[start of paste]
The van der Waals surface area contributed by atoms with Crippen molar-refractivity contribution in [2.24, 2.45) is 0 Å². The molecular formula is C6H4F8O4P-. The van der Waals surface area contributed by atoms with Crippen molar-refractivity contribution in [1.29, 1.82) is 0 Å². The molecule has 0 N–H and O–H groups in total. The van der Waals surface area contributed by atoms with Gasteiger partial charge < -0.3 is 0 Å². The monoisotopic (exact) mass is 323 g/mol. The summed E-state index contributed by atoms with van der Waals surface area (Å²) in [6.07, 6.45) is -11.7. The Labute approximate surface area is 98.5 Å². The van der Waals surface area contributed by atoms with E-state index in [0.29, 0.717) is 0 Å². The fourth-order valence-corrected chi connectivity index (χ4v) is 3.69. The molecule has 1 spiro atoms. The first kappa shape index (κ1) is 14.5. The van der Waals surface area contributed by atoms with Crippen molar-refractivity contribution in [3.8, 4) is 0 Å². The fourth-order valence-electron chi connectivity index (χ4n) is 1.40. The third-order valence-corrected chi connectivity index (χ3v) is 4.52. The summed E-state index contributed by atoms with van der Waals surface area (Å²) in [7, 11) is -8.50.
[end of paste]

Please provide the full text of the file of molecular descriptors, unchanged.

The van der Waals surface area contributed by atoms with Crippen molar-refractivity contribution in [2.24, 2.45) is 0 Å². The molecular formula is C6H4F8O4P-. The van der Waals surface area contributed by atoms with Crippen molar-refractivity contribution in [1.29, 1.82) is 0 Å². The molecule has 0 N–H and O–H groups in total. The van der Waals surface area contributed by atoms with Gasteiger partial charge < -0.3 is 0 Å². The monoisotopic (exact) mass is 323 g/mol. The summed E-state index contributed by atoms with van der Waals surface area (Å²) in [6.07, 6.45) is -11.7. The Labute approximate surface area is 98.5 Å². The van der Waals surface area contributed by atoms with E-state index in [0.29, 0.717) is 0 Å². The fourth-order valence-corrected chi connectivity index (χ4v) is 3.69. The molecule has 1 spiro atoms. The first kappa shape index (κ1) is 14.5. The van der Waals surface area contributed by atoms with Crippen molar-refractivity contribution in [3.8, 4) is 0 Å². The fourth-order valence-electron chi connectivity index (χ4n) is 1.40. The third-order valence-corrected chi connectivity index (χ3v) is 4.52. The summed E-state index contributed by atoms with van der Waals surface area (Å²) in [7, 11) is -8.50.